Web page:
A very small portion of the post-Taylor Swift crowd as they left the Scottrade Center. Many were behind me when I took this picture, and the crowd (and the cars) stretched far beyond my range of vision.
The Taylor Swift crowd was much better behaved than the crowd leaving Busch Stadium, where the St. Louis Cardinals defeated the Colorado Rockies. I’m glad there was enough down time between the two that the groups did not cross paths.
I slept most of the way northward on I-55 on the return trip. I had seen the terrain during the trip the day before, and it was dark out, so there wasn’t much to see. During my Chicago layover, I was amused by the juxtaposition between all the white- and blue-collar people pouring out of buses and Union Station to head to their jobs, and the excruciating, though comparatively carefree, hurrying and rushing of the runners on Sunday morning.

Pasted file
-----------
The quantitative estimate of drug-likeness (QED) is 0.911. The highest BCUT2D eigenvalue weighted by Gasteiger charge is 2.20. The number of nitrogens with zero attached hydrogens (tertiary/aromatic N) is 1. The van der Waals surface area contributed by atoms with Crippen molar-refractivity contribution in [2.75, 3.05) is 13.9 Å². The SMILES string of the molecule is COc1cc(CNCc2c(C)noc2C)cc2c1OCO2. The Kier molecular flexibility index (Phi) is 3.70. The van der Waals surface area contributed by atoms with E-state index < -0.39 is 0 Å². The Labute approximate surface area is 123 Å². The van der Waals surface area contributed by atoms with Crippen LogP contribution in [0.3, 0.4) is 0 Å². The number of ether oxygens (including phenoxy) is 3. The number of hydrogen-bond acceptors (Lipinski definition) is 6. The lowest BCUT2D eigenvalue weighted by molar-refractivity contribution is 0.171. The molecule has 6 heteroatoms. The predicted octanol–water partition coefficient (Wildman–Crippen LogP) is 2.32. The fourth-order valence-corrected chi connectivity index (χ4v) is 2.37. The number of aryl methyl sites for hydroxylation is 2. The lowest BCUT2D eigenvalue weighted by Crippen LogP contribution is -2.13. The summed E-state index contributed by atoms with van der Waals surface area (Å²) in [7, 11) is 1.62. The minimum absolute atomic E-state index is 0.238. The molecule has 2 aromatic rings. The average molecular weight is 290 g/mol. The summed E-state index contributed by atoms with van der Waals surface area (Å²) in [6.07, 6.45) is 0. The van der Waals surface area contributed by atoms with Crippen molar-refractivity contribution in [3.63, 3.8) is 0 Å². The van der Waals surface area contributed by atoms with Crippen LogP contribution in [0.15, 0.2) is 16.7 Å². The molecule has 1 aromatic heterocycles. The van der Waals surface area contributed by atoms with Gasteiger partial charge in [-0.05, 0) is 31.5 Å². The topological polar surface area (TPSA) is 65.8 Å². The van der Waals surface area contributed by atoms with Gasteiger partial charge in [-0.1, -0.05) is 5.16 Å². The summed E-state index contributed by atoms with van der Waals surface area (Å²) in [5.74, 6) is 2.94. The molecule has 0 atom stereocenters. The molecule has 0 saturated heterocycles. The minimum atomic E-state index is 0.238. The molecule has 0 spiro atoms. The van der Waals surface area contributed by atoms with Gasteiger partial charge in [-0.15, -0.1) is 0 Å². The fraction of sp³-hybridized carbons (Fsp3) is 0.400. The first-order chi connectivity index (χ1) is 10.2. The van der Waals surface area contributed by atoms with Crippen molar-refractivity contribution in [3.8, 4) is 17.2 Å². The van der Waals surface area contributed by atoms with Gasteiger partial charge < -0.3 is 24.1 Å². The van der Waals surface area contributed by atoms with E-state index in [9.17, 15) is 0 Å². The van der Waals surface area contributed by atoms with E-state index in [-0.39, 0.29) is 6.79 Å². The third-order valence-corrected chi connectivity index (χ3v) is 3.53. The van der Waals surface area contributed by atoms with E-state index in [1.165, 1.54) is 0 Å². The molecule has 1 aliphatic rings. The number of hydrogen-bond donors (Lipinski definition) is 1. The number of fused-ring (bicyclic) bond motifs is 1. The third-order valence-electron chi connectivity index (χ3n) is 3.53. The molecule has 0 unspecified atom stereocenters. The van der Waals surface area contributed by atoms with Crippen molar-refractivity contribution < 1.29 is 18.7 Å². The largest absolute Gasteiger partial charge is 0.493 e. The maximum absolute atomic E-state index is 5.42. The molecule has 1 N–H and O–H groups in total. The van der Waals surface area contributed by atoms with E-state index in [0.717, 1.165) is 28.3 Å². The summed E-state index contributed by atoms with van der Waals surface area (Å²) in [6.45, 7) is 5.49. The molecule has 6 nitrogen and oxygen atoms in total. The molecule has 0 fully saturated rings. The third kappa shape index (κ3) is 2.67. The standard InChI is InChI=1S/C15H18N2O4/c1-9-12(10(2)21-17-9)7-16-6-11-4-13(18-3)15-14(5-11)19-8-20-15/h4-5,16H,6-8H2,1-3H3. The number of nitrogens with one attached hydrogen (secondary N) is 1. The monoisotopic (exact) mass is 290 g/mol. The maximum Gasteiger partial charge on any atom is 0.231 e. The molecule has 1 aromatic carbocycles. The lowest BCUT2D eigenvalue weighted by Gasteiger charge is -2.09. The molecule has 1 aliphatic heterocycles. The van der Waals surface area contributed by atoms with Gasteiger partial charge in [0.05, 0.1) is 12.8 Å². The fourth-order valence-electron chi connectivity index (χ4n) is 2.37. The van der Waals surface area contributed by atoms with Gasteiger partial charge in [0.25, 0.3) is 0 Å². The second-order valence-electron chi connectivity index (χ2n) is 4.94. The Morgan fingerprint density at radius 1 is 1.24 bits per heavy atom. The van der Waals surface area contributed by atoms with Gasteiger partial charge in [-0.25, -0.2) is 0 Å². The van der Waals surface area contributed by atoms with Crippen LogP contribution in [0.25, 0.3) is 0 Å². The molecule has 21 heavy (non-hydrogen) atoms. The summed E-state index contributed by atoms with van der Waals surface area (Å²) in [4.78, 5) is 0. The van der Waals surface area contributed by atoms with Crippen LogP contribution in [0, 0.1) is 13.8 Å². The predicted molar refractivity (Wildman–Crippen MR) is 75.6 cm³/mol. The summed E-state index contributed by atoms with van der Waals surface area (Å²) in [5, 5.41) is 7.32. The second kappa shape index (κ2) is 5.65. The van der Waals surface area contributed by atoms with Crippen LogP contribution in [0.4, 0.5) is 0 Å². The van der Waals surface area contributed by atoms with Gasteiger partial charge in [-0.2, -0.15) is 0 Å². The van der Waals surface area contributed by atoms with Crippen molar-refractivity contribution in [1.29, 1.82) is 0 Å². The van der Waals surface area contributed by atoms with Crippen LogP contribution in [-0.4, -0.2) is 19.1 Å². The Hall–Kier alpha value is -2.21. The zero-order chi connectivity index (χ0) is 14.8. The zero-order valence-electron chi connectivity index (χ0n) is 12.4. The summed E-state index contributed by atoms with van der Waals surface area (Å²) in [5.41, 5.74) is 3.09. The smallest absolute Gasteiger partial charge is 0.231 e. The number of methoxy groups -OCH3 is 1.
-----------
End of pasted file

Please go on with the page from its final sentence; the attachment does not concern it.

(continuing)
Once the bus was southbound on Interstate 65 toward Indianapolis, the driver got on the speaker and told us that we’d be heading straight to Columbus after Indianapolis, which meant a straight shot east on I-70. I was pleased, because I knew that meant we’d pass through Henry County, where my stepmother’s parents lived after their retirement. (During our visit in 1978, I decided to hike from their house in Spiceland to New Castle, nearly eight miles north on Indiana State Road 3. I wasn’t feeling particularly energetic; I just wanted to get the hell away from everyone.)
The only diversion in the small town was watching teenage boys trying to puncture Spiceland’s water tower with their BB guns. I guess we all need a Sisyphean task to make life truly worthwhile. One time I actually heard a BB make contact with the water tower, and we all waited to hear the sound of water trickling. (The BB bounced against the metal and flew off, of course, but what did we know of ballistics?)
I told John this story at another Unitarian youth conference, this one in Western Pennsylvania. Years later, when he came to visit me in Columbus, he said he had a surprise for me. It was a picture of the Spiceland water tower that he had taken on a previous journey on I-70!